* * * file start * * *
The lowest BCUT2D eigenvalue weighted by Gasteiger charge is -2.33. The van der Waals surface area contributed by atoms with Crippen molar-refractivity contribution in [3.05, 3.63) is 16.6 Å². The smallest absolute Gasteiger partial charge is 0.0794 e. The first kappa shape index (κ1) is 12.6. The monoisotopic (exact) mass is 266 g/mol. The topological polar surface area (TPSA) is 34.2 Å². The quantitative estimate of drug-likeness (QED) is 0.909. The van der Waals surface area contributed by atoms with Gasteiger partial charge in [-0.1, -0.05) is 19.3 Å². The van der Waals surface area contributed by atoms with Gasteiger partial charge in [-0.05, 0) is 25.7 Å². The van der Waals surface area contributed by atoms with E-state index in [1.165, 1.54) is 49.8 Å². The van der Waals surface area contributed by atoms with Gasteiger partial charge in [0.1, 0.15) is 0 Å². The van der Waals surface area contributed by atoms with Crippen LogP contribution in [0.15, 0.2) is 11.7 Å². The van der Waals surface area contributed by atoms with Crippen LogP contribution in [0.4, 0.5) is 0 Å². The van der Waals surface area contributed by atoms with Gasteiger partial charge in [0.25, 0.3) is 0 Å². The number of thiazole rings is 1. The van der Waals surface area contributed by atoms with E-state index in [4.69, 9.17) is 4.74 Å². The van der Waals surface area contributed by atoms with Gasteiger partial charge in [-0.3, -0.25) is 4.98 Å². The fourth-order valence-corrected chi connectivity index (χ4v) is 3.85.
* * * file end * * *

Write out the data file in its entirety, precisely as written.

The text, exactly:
The lowest BCUT2D eigenvalue weighted by Gasteiger charge is -2.33. The van der Waals surface area contributed by atoms with Crippen molar-refractivity contribution in [3.05, 3.63) is 16.6 Å². The smallest absolute Gasteiger partial charge is 0.0794 e. The first kappa shape index (κ1) is 12.6. The monoisotopic (exact) mass is 266 g/mol. The topological polar surface area (TPSA) is 34.2 Å². The quantitative estimate of drug-likeness (QED) is 0.909. The van der Waals surface area contributed by atoms with Gasteiger partial charge in [-0.1, -0.05) is 19.3 Å². The van der Waals surface area contributed by atoms with Gasteiger partial charge in [-0.05, 0) is 25.7 Å². The van der Waals surface area contributed by atoms with E-state index in [1.165, 1.54) is 49.8 Å². The van der Waals surface area contributed by atoms with Gasteiger partial charge in [0.1, 0.15) is 0 Å². The van der Waals surface area contributed by atoms with Crippen LogP contribution in [0.15, 0.2) is 11.7 Å². The van der Waals surface area contributed by atoms with Crippen LogP contribution in [0.4, 0.5) is 0 Å². The van der Waals surface area contributed by atoms with Gasteiger partial charge in [0.25, 0.3) is 0 Å². The number of thiazole rings is 1. The van der Waals surface area contributed by atoms with E-state index in [4.69, 9.17) is 4.74 Å². The van der Waals surface area contributed by atoms with Gasteiger partial charge in [-0.3, -0.25) is 4.98 Å². The fourth-order valence-corrected chi connectivity index (χ4v) is 3.85.